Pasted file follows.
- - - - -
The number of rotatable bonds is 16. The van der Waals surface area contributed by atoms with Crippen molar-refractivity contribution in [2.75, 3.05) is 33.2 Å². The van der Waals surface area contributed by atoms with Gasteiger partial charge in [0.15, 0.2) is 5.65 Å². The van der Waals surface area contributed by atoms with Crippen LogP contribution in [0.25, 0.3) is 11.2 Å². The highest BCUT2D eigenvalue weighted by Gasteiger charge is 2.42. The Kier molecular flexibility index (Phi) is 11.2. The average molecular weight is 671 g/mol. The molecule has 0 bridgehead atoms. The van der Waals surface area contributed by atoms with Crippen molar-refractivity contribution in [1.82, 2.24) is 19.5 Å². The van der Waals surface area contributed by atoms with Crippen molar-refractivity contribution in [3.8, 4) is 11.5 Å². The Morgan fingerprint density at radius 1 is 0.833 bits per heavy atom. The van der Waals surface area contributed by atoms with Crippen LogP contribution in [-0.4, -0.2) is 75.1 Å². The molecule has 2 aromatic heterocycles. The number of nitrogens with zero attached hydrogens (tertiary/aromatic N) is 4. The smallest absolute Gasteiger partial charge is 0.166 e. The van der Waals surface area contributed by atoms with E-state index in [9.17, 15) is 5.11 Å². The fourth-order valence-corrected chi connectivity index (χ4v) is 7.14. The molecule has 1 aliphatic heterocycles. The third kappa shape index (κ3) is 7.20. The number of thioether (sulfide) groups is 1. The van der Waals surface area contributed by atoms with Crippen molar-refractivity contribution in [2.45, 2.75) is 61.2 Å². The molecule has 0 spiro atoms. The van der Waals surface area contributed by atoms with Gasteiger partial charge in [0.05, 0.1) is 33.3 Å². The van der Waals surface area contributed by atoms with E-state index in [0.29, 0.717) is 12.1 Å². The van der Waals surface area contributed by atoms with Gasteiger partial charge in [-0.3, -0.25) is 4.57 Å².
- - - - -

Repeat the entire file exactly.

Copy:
The number of rotatable bonds is 16. The van der Waals surface area contributed by atoms with Crippen molar-refractivity contribution in [2.75, 3.05) is 33.2 Å². The van der Waals surface area contributed by atoms with Gasteiger partial charge in [0.15, 0.2) is 5.65 Å². The van der Waals surface area contributed by atoms with Crippen LogP contribution in [0.25, 0.3) is 11.2 Å². The highest BCUT2D eigenvalue weighted by Gasteiger charge is 2.42. The Kier molecular flexibility index (Phi) is 11.2. The average molecular weight is 671 g/mol. The molecule has 0 bridgehead atoms. The van der Waals surface area contributed by atoms with Crippen molar-refractivity contribution in [1.82, 2.24) is 19.5 Å². The van der Waals surface area contributed by atoms with Crippen molar-refractivity contribution in [3.8, 4) is 11.5 Å². The Morgan fingerprint density at radius 1 is 0.833 bits per heavy atom. The van der Waals surface area contributed by atoms with Crippen LogP contribution in [-0.4, -0.2) is 75.1 Å². The molecule has 2 aromatic heterocycles. The number of nitrogens with zero attached hydrogens (tertiary/aromatic N) is 4. The smallest absolute Gasteiger partial charge is 0.166 e. The van der Waals surface area contributed by atoms with E-state index in [9.17, 15) is 5.11 Å². The fourth-order valence-corrected chi connectivity index (χ4v) is 7.14. The molecule has 1 aliphatic heterocycles. The third kappa shape index (κ3) is 7.20. The number of thioether (sulfide) groups is 1. The van der Waals surface area contributed by atoms with Crippen molar-refractivity contribution in [2.45, 2.75) is 61.2 Å². The molecule has 0 spiro atoms. The van der Waals surface area contributed by atoms with Gasteiger partial charge in [0.05, 0.1) is 33.3 Å². The van der Waals surface area contributed by atoms with E-state index in [0.29, 0.717) is 12.1 Å². The van der Waals surface area contributed by atoms with Gasteiger partial charge in [-0.3, -0.25) is 4.57 Å².